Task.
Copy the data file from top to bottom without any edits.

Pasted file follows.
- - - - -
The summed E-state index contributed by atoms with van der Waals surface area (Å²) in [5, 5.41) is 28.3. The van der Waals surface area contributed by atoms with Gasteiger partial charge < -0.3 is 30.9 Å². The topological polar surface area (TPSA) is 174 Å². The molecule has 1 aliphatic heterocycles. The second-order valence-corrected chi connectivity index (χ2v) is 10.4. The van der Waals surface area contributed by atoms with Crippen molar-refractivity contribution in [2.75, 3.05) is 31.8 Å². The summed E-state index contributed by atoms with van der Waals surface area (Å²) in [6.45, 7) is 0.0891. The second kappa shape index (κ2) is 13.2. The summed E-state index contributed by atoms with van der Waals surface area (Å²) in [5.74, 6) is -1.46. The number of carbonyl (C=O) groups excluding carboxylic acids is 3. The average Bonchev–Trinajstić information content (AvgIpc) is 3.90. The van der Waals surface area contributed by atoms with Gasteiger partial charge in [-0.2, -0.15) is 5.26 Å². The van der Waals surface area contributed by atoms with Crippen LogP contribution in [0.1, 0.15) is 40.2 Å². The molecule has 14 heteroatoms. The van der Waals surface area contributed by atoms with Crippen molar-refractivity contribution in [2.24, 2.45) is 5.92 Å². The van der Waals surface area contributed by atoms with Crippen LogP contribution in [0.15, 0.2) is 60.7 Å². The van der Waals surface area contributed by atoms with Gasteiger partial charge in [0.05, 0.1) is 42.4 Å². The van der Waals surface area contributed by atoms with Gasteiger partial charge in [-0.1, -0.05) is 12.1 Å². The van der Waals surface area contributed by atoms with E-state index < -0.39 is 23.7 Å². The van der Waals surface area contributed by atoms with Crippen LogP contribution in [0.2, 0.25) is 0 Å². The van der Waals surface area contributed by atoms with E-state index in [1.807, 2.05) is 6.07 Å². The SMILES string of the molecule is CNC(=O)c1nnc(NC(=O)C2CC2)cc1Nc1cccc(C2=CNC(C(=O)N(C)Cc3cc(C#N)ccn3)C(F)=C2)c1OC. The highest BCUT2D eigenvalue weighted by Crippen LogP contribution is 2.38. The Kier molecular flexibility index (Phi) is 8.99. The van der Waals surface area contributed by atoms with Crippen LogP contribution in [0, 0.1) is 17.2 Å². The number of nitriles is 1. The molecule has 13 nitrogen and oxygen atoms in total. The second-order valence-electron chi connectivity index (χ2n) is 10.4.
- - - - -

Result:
The summed E-state index contributed by atoms with van der Waals surface area (Å²) in [5, 5.41) is 28.3. The van der Waals surface area contributed by atoms with Gasteiger partial charge < -0.3 is 30.9 Å². The topological polar surface area (TPSA) is 174 Å². The molecule has 1 aliphatic heterocycles. The second-order valence-corrected chi connectivity index (χ2v) is 10.4. The van der Waals surface area contributed by atoms with Crippen molar-refractivity contribution in [2.75, 3.05) is 31.8 Å². The summed E-state index contributed by atoms with van der Waals surface area (Å²) in [6.45, 7) is 0.0891. The second kappa shape index (κ2) is 13.2. The summed E-state index contributed by atoms with van der Waals surface area (Å²) in [5.74, 6) is -1.46. The number of carbonyl (C=O) groups excluding carboxylic acids is 3. The average Bonchev–Trinajstić information content (AvgIpc) is 3.90. The van der Waals surface area contributed by atoms with Gasteiger partial charge in [-0.2, -0.15) is 5.26 Å². The van der Waals surface area contributed by atoms with Crippen LogP contribution in [0.1, 0.15) is 40.2 Å². The molecule has 14 heteroatoms. The van der Waals surface area contributed by atoms with Crippen molar-refractivity contribution in [2.24, 2.45) is 5.92 Å². The van der Waals surface area contributed by atoms with Crippen LogP contribution in [0.15, 0.2) is 60.7 Å². The van der Waals surface area contributed by atoms with Gasteiger partial charge in [0.05, 0.1) is 42.4 Å². The van der Waals surface area contributed by atoms with Gasteiger partial charge in [-0.1, -0.05) is 12.1 Å². The van der Waals surface area contributed by atoms with E-state index < -0.39 is 23.7 Å². The van der Waals surface area contributed by atoms with Crippen LogP contribution in [0.2, 0.25) is 0 Å². The van der Waals surface area contributed by atoms with E-state index in [1.807, 2.05) is 6.07 Å². The SMILES string of the molecule is CNC(=O)c1nnc(NC(=O)C2CC2)cc1Nc1cccc(C2=CNC(C(=O)N(C)Cc3cc(C#N)ccn3)C(F)=C2)c1OC. The highest BCUT2D eigenvalue weighted by Crippen LogP contribution is 2.38. The Kier molecular flexibility index (Phi) is 8.99. The van der Waals surface area contributed by atoms with Crippen LogP contribution in [0, 0.1) is 17.2 Å². The number of nitriles is 1. The molecule has 13 nitrogen and oxygen atoms in total. The second-order valence-electron chi connectivity index (χ2n) is 10.4.